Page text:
On July 26, Senator Chuck Grassley (R-IA) introduced a long-promised bill to amend the False Claims Act (FCA).  Not-so-creatively entitled the False Claims Act Amendments Act of 2021 (S.B. 2428), the proposed legislation is notably co-sponsored by a prominent—and bipartisan—group of senators.  The text of the bill, available here, would most importantly bring changes to the analysis of the FCA’s materiality element while also affecting the process through which defendants may obtain discovery from the government.

According to a press release issued by Senator Grassley, the legislation is mainly intended to “clarif[y] the current law following confusion and misinterpretation of the Supreme Court decision in United Health Services v. United States ex rel. Escobar.”  As we have previously covered at length (in blog posts dated June 23, 2016; March 20, 2020; April 8, 2020; and June 25, 2021) the U.S. Supreme Court’s 2016 decision in Escobar confirmed that the FCA’s materiality element is “rigorous” and “demanding,” and that it cannot be satisfied simply by showing that the government would have had the “option” to decline payment had it known the facts underlying an allegedly fraudulent claim.

Instead, Escobar focuses the materiality inquiry on the government’s actual or likely response to alleged fraud: if the government regularly pays similar claims with knowledge of the facts, that is “strong evidence” that the alleged misrepresentations are not material; on the other hand, if the government often denies payment under similar circumstances, that supports a finding of materiality.

In Senator Grassley’s view, however, Escobar has given way to “confusion” and “misinterpretation” that “has made it all too easy for fraudsters to argue that their obvious fraud was not material simply because the government continued payment.”   Consistent with that view, the proposed legislation appears calculated to make materiality-based dismissals—as well as other kinds of dismissals—more difficult for FCA defendants to obtain.  Whether it would succeed in that aim, however, is open to debate.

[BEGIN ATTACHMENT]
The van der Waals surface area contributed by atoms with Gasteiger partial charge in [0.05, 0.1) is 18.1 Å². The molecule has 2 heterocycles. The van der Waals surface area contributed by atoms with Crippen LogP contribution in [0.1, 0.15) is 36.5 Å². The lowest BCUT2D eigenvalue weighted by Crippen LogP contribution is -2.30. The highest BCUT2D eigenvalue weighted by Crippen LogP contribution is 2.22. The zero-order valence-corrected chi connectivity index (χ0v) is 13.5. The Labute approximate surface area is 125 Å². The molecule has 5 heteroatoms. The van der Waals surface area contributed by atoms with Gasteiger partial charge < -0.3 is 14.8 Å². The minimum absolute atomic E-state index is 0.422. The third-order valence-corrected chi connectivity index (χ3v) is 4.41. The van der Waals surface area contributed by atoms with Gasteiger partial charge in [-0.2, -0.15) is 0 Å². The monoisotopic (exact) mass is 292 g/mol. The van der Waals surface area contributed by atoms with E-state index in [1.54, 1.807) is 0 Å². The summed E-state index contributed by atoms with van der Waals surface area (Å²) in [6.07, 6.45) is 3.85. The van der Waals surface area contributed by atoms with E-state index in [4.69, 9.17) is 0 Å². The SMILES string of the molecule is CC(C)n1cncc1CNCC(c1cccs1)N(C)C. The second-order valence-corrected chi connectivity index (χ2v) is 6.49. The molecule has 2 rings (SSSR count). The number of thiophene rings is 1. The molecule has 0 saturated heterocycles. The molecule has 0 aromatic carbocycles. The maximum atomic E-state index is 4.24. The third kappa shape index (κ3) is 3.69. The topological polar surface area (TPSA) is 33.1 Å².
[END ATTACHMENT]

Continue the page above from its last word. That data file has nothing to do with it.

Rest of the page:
Continue Reading Changes Coming to the FCA?  Proposed Amendments Would Impact Materiality Analysis, Government Discovery, Among Other Issues

How should a court evaluate the FCA’s materiality requirement when the government’s ability to deny claims is constrained? According to a recent decision from the Eleventh Circuit, the court should “broadly” consider the government’s “pattern of behavior as a whole,” and may find evidence of materiality in administrative actions that might not support materiality in other cases.

Background

The case, U.S. ex rel. Donnell v. Mortgage Investors Corporation, was brought by two mortgage brokers who specialized in originating mortgage loans guaranteed by the United States Department of Veterans Affairs (VA). Under the program at issue, VA regulations limited the fees and costs lenders could collect from veterans and required lenders seeking VA guarantees to certify compliance with the fee-and-cost restrictions. The relators alleged that the defendant, Mortgage Investors Corporation (MIC), defrauded the VA by charging veterans prohibited fees and falsely certifying they had not done so.

After originating loans and obtaining VA guarantees, MIC typically sold its loans on the secondary market to holders in due course. This introduced an “important wrinkle,” the appeals court noted, because the VA is statutorily required to honor its guarantee when borrowers default on loans possessed by holders in due course.


Continue Reading Eleventh Circuit Broadens Materiality Analysis for Some Cases

As 2020 draws to a close, we take a look back at a number of the most significant False Claims Act (FCA) cases of the prior 12 months.  Although no blockbuster cases emerged, such as the Supreme Court’s 2016 decision in Escobar, there were a number of noteworthy cases that will have lasting impact on future FCA litigation.  We discuss those cases briefly below.  We expect to cover these cases and much more in our Healthcare Fraud and Abuse Review, which we will release in early 2021.

Materiality

U.S. ex rel. Janssen v. Lawrence Memorial Hospital, 949 F.3d 533 (10th Cir. 2020)

Background.  In 2016, the Supreme Court held in Escobar that whether a defendant can be held liable under the FCA for violating a statute, rule, regulation, or contract provision turns, in part, on the elements of materiality and scienter, which the Court said are “rigorous” and “demanding.”  Post-Escobar, courts have grappled with specific applications of these standards, with some courts appearing to apply them less “rigorously” than others.